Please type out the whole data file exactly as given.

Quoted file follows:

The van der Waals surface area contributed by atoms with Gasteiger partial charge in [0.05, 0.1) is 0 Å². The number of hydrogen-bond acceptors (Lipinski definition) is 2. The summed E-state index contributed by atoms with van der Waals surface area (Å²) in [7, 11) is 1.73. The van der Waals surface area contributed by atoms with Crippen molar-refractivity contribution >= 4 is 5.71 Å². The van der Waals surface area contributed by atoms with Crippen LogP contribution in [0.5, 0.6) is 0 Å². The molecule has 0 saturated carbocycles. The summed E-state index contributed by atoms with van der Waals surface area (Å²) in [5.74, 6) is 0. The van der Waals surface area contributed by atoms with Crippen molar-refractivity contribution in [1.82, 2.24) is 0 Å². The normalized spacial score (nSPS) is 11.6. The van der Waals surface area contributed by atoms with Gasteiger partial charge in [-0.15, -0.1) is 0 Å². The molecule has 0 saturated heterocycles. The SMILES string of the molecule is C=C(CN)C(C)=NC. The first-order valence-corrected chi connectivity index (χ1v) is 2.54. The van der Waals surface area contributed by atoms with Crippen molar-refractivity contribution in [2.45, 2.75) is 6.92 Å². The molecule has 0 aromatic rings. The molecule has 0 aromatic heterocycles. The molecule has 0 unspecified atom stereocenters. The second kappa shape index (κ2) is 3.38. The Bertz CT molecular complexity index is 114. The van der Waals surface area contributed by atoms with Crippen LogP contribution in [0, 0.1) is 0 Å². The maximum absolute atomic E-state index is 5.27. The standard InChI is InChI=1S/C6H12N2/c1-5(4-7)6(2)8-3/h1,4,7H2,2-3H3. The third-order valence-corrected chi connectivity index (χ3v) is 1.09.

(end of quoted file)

The van der Waals surface area contributed by atoms with Gasteiger partial charge in [0.05, 0.1) is 0 Å². The number of hydrogen-bond acceptors (Lipinski definition) is 2. The summed E-state index contributed by atoms with van der Waals surface area (Å²) in [7, 11) is 1.73. The van der Waals surface area contributed by atoms with Crippen molar-refractivity contribution >= 4 is 5.71 Å². The van der Waals surface area contributed by atoms with Crippen LogP contribution in [0.5, 0.6) is 0 Å². The molecule has 0 saturated carbocycles. The summed E-state index contributed by atoms with van der Waals surface area (Å²) in [5.74, 6) is 0. The van der Waals surface area contributed by atoms with Crippen molar-refractivity contribution in [1.82, 2.24) is 0 Å². The normalized spacial score (nSPS) is 11.6. The van der Waals surface area contributed by atoms with Gasteiger partial charge in [-0.15, -0.1) is 0 Å². The molecule has 0 saturated heterocycles. The SMILES string of the molecule is C=C(CN)C(C)=NC. The first-order valence-corrected chi connectivity index (χ1v) is 2.54. The van der Waals surface area contributed by atoms with Crippen molar-refractivity contribution in [2.45, 2.75) is 6.92 Å². The molecule has 0 aromatic rings. The molecule has 0 aromatic heterocycles. The molecule has 0 unspecified atom stereocenters. The second kappa shape index (κ2) is 3.38. The Bertz CT molecular complexity index is 114. The van der Waals surface area contributed by atoms with Crippen LogP contribution in [0, 0.1) is 0 Å². The maximum absolute atomic E-state index is 5.27. The standard InChI is InChI=1S/C6H12N2/c1-5(4-7)6(2)8-3/h1,4,7H2,2-3H3. The third-order valence-corrected chi connectivity index (χ3v) is 1.09.